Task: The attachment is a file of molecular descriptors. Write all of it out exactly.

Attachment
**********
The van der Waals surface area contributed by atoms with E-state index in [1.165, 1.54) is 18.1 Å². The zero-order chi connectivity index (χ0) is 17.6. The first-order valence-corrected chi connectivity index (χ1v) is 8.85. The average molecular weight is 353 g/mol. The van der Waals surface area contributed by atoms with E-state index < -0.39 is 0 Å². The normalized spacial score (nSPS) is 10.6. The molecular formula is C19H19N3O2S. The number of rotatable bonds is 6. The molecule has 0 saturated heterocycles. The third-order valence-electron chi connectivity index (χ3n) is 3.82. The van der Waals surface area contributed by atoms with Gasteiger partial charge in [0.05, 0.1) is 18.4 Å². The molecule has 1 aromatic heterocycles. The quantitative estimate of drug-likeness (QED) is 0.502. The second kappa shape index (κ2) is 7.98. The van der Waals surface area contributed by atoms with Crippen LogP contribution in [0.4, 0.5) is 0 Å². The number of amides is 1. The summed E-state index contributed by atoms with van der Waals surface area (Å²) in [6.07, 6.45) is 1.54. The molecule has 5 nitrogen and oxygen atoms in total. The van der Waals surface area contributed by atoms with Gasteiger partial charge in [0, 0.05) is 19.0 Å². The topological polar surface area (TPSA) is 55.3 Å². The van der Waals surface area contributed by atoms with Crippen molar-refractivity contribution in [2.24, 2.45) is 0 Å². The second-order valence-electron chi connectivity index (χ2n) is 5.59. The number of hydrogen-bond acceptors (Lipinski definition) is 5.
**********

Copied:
The van der Waals surface area contributed by atoms with E-state index in [1.165, 1.54) is 18.1 Å². The zero-order chi connectivity index (χ0) is 17.6. The first-order valence-corrected chi connectivity index (χ1v) is 8.85. The average molecular weight is 353 g/mol. The van der Waals surface area contributed by atoms with E-state index < -0.39 is 0 Å². The normalized spacial score (nSPS) is 10.6. The molecular formula is C19H19N3O2S. The number of rotatable bonds is 6. The molecule has 0 saturated heterocycles. The third-order valence-electron chi connectivity index (χ3n) is 3.82. The van der Waals surface area contributed by atoms with Gasteiger partial charge in [0.05, 0.1) is 18.4 Å². The molecule has 1 aromatic heterocycles. The quantitative estimate of drug-likeness (QED) is 0.502. The second kappa shape index (κ2) is 7.98. The van der Waals surface area contributed by atoms with Crippen LogP contribution in [0.4, 0.5) is 0 Å². The number of amides is 1. The summed E-state index contributed by atoms with van der Waals surface area (Å²) in [6.07, 6.45) is 1.54. The molecule has 5 nitrogen and oxygen atoms in total. The van der Waals surface area contributed by atoms with Gasteiger partial charge in [0, 0.05) is 19.0 Å². The topological polar surface area (TPSA) is 55.3 Å². The van der Waals surface area contributed by atoms with Crippen molar-refractivity contribution in [2.24, 2.45) is 0 Å². The second-order valence-electron chi connectivity index (χ2n) is 5.59. The number of hydrogen-bond acceptors (Lipinski definition) is 5.